Posted by

Kamala Mackinnon, Campaigns Adviser

05 Apr 2012

Changes are also being made to the reporting of injuries, diseases and dangerous occurrences (RIDDDOR) in the workplace – employers will now have to report an incident if their employee is unable to work for seven days in a row rather than three.

More generally, this commencement date will see £4.17 million of business costs being removed since January – something the government deserves recognition for. Yet although the costs faced by businesses have been reduced, the government has not gone far enough in terms of real deregulation. Firms on the ground are still telling us that the burden of unnecessary and costly red tape is not decreasing. Indeed, there is still a long way to go if ministers are to honour their pledge to be the first administration to leave office having significantly reduced regulation.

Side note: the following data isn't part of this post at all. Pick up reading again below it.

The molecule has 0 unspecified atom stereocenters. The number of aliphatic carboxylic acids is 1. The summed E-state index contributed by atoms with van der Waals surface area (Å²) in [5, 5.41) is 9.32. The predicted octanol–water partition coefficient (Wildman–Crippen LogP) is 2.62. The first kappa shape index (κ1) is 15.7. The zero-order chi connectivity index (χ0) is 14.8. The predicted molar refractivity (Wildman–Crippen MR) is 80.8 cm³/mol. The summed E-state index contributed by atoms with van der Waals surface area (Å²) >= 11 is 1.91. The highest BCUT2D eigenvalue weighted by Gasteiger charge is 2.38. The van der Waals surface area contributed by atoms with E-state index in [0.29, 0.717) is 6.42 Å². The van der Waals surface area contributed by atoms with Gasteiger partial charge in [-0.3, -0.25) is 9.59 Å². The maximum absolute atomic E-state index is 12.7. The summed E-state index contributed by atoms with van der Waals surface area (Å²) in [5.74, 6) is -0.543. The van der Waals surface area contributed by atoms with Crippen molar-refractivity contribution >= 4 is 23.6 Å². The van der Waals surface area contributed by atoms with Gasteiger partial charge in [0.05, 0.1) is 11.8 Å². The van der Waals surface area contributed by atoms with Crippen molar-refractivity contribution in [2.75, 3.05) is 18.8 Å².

The regulatory process must be made more robust and transparent, with the volume of proposals deemed out of scope through the One-in, One-out system of new regulations being reduced. Furthermore, the recommendations made by the Regulatory Policy Committee should be published so the government can be held to account for their promises to reduce red tape. This will also help to prevent any single Minister or department from creating burdensome and costly new red tape that prevents business from growing and innovating.